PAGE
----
Used BMW 5 Series Saloon 2017-present review

Category: Luxury car

Section: What is it like?

Star rating
Used BMW 5 Series Saloon 17-present
  • Used BMW 5 Series Saloon 17-present
  • New Kia Stinger vs used BMW 5 Series
  • Used BMW 5 Series Saloon 17-present
  • Used BMW 5 Series Saloon 17-present
  • Used BMW 5 Series Saloon 17-present
  • Used BMW 5 Series Saloon 17-present
  • BMW 5 Series infotainment
  • BMW 5 Series
  • Used BMW 5 Series Saloon 17-present
  • New Kia Stinger vs used BMW 5 Series
  • Used BMW 5 Series Saloon 17-present
  • Used BMW 5 Series Saloon 17-present
  • Used BMW 5 Series Saloon 17-present
  • Used BMW 5 Series Saloon 17-present
  • BMW 5 Series infotainment
  • BMW 5 Series
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What's the used BMW 5 Series saloon like?

The BMW 5 Series has long been the answer to the question “What’s the most capable luxury car around?” for almost every budget. Indeed, this generation of the model was so good that it beat the more affordable competition to become the What Car? Car of the Year when it was launched in 2017.

You’d be right to have high expectations of a used 5 Series, then. So, should you buy one? Well, first you’ll have to work out which version you want – and there are quite a few. Start with the various engine types. Petrols range from the cheapest 520i right up to the potent 540i, while diesels start with the best-selling 520d and topping out with the lusty 530d. And if you’re after a hybrid, there’s the plug-in 530e iPerformance. In later cars, from 2019 onwards, the four-cylinder diesels gained mild hybrid technology. Then there’s the M5, a 592bhp super-saloon that promises astonishing pace, both in a straight line and through corners. The M5 is available as a standalone model or in even more hardcore Competition form.

The rest of the model range gives you two equipment options: SE, which comes laden with goodies including heated leather seats, dual-zone climate control and LED headlights, and M Sport, which offers all of the above, plus sportier body styling and larger wheels. You can also get Efficient Dynamics versions of the SE, which bring a suite of efficiency tweaks to the 520d model to make it even more economical.

M Sport versions are the more popular but also the more expensive; if you can root one out, the SE is the nicer car to own, because its softer suspension and smaller alloy wheels give a smoother ride. That said, if you can find one, a 5 Series equipped with the optional adaptive suspension (Variable Damper Control or VDC in BMW parlance) will offer the smoothest ride of all, although even here you need to watch the wheel size – larger wheel rims result in a niggling shimmy over rougher road surfaces.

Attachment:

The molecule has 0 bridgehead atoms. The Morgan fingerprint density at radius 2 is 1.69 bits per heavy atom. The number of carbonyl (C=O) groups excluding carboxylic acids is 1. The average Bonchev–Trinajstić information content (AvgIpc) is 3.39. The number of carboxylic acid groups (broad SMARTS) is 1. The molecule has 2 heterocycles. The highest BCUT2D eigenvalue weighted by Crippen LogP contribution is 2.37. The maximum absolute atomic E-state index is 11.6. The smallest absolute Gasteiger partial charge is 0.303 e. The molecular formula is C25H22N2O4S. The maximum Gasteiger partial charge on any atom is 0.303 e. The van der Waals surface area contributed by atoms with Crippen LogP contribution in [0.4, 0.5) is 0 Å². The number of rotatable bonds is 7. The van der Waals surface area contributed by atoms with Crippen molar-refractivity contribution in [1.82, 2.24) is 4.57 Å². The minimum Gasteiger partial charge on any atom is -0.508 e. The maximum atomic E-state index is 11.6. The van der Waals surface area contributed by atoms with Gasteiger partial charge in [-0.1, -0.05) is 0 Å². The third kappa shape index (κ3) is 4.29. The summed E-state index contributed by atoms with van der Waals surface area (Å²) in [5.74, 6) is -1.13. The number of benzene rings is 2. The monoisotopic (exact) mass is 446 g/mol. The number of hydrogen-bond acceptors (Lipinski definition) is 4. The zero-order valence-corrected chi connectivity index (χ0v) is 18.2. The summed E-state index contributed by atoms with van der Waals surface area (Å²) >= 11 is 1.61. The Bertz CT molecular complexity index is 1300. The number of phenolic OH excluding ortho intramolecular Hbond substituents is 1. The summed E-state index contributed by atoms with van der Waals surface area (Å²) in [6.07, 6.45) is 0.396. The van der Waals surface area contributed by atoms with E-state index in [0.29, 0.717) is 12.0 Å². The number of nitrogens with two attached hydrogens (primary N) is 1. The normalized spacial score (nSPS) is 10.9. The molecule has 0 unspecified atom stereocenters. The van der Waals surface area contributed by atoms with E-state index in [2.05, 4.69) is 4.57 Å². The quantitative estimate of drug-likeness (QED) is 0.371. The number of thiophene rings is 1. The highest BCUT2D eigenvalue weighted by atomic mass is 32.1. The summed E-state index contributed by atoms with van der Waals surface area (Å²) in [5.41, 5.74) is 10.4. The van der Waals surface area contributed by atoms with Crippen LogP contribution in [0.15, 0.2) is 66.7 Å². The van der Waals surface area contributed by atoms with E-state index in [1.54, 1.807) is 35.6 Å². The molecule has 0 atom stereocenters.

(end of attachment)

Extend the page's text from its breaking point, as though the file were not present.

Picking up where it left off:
Either way, you’ll find the 5 Series an incredibly pleasing car to drive. The 520d is punchy enough for most people; its claimed 0-62mph is just 7.3sec, which is plenty for whisking you up to motorway speeds without any fuss. The four-cylinder 520i and 530i petrols are the least recommendable because they need revving hard to achieve their best. If you want to avoid diesel and desire efficiency, we'd recommend strongly the plug-in hybrid 530e.

Out on the open road, the 5 Series isn’t quite as involving to drive as the Jaguar XF, but its precise steering, well-tamed body lean and beautiful balance make it very satisfying indeed to hustle along a back road. And on the motorway, even the diesel engines settle into a refined background hum, while wind and road noise are equally well suppressed.

The 5 Series is just as impressive inside. It has a beautifully made dashboard that dips toward you, making the interior feel airy and spacious, while all the controls are right where you want them to be. The standard sat-nav screen is enormous, too, which means the whole infotainment system is very clear and easy to use. Granted, the Mercedes-Benz E-Class feels a bit more special inside, but you aren’t going to feel short-changed with the 5 Series.

Every model has comfortable seats, both in the front and rear, and plenty of room for the driver and passenger. That said, those sitting in the back will want for leg room a touch. At least the boot is big and well-shaped, although do keep in mind that the hybrid version has less room for luggage due to the electrical gubbins it has beneath its boot floor. It’s also worth looking out for a 5 Series fitted with the split-folding rear seats; they were an optional extra and add a useful spot of extra versatility.

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